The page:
I've seen those on a show from Britain. They were used for livestock feed and you have to shred them up before you feed them to livestock. I think the show was called Victorian Farm or Edwardian Farm. They sounds like a good root crop.

tpals said...

I've read of mangels being used for pig fodder in Scotland but you're the first in the states that I've seen to give them a try.

Mama Pea said...

Sparkless - Yes, shred them or at least cut them up a bit. I have on my "list" for this winter to get Victorian Farm or Edwardian Farm or whatever it's called from Netflix. I'll watch for the mangels!

Mama Pea said...

tpals - Like all that other good stuff that has gone by the wayside and been forgotten here in America, I think many places in Europe still raise the old-fashioned, proven crops that remain mostly unadulterated.

Sunnybrook Farm said...

I grew sugar beets last year and when chopped up, the calves loved them. I probably should have brushed their teeth though.

Mama Pea said...

Sunnybrook Farm - Or at least made them take a big drink of water, swish it around in their mouths and then spit it out.

Sunnybrook Farm said...

Believe it or not our horse does that. Washes his mouth out and sometimes will open his lips and show his teeth to me like he is all proud of himself.

Freedom Acres Farm said...

We grew mangels last year for fodder for our cows and they were huge!!! This year not so much. They are about the size of potatoes only. Last year we had some the size of footballs!! And were they heavy! Granted this year we planted them in a new garden plot that hadn't been amended so that's the main reason they aren't doing well. We ordered our seeds from Baker Creek Heirloom Seeds in Missouri. Love them!! their website is rareseeds.com We learned about Mangels from Herrick Kimbal's blog http://agrariannation.blogspot.com/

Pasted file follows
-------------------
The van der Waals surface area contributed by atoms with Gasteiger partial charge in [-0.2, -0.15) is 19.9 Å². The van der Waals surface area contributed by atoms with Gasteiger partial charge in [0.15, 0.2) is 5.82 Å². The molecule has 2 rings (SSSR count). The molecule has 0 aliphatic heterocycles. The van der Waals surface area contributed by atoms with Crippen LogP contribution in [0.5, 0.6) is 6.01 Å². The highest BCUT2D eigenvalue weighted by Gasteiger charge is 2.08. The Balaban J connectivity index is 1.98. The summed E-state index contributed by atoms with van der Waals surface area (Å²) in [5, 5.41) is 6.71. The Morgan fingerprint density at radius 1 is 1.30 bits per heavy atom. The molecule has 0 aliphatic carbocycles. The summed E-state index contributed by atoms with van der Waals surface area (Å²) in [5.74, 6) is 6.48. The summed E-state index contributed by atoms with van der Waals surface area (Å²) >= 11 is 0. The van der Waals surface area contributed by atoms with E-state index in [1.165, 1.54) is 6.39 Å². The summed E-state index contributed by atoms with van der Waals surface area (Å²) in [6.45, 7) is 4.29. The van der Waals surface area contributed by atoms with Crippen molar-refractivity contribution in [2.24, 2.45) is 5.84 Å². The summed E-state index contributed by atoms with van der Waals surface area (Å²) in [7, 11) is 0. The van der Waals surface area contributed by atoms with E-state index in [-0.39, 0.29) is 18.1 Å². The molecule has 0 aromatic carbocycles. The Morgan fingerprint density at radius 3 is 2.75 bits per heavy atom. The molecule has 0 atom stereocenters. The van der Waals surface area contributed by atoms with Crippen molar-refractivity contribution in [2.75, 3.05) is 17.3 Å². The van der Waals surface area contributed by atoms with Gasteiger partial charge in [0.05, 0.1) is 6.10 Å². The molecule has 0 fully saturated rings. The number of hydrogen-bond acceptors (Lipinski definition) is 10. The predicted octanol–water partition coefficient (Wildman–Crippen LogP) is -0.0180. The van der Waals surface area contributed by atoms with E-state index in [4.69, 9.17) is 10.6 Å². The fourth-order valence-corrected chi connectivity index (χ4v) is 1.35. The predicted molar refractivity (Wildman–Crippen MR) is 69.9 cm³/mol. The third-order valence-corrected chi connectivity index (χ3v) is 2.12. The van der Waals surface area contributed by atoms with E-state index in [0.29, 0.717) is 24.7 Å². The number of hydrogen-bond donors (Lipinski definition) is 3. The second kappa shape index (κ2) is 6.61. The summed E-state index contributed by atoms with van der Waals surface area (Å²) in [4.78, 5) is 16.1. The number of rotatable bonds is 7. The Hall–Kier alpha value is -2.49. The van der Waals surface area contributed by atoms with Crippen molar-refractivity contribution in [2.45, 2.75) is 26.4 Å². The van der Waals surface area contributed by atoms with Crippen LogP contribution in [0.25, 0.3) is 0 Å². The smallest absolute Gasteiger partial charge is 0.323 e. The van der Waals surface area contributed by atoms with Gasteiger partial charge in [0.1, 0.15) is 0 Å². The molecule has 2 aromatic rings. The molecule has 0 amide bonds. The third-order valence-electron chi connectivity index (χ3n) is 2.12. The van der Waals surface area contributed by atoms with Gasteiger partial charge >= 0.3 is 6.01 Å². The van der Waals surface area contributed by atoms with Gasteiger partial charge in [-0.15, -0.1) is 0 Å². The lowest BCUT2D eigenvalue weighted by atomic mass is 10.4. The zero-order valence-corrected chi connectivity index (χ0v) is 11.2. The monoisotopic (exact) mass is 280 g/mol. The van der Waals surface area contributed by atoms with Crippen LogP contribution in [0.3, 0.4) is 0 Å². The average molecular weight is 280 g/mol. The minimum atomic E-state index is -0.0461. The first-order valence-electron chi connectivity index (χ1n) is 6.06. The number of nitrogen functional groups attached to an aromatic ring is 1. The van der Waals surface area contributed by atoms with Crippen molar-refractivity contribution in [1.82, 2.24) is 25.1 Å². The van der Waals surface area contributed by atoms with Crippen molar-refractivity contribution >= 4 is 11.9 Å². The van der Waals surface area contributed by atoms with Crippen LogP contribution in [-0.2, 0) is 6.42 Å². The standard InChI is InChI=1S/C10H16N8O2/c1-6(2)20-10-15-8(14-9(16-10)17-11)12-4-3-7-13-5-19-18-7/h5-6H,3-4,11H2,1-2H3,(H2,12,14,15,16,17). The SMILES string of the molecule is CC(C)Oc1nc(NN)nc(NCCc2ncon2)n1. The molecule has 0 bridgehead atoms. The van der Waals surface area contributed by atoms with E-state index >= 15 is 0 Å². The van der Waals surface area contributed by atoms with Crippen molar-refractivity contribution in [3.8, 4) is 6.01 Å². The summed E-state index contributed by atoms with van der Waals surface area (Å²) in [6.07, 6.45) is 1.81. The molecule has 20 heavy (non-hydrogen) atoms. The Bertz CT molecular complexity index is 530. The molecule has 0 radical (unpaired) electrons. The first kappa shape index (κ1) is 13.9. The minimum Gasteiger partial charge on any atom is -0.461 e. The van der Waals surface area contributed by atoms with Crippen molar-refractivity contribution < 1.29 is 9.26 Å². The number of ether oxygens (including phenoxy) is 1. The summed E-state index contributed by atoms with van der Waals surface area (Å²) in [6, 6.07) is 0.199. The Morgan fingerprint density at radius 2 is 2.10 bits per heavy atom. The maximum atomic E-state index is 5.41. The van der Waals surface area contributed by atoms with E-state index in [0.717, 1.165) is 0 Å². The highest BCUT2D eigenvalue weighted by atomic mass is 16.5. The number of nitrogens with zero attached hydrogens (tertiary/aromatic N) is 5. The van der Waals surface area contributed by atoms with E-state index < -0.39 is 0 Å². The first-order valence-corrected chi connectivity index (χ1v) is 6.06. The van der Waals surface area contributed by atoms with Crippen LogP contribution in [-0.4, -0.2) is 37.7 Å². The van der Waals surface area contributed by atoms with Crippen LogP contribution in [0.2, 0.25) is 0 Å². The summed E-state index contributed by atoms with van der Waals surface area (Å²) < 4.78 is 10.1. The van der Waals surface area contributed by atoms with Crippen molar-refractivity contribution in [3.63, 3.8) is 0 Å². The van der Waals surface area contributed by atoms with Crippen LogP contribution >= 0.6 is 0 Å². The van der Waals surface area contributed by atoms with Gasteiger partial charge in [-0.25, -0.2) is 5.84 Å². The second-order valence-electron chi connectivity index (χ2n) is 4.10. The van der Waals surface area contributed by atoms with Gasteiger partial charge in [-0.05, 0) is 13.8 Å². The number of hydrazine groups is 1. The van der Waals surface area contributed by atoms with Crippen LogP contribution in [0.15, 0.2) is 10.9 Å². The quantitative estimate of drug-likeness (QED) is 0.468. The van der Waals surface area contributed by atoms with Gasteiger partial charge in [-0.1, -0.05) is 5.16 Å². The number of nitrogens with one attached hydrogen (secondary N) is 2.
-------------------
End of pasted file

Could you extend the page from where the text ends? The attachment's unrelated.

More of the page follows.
Mama Pea said...

Sunnybrook Farm - That is really funny! (His mama obviously raised him right.)

Mama Pea said...

Freedom Acres - Yep, same place I got mine. Johnny's Selected Seeds also has them but Baker's was a much better price.

Did you let your cows "graze" on them or harvest them and feed out that way?

Stephanie said...

I actually have heard of them! I have watched several of the BBC shows, such as Victorian Farm, where they use these, and sugar beets, for livestock feed. So cool, and I bet your girls will love them.

Susan said...

This was such an informational post (and comments, too!) I first thought that you were doing your laundry by hand in a wash tub - isn't a mangle (dif spelling, of course) what one uses to squeeze water out of the wet clothes? I digress - I think I might try my hand at these, too. It would be nice to add to the sheep/goats/chickens over the winter. Mama Pea, you are a veritable fountain of knowledge!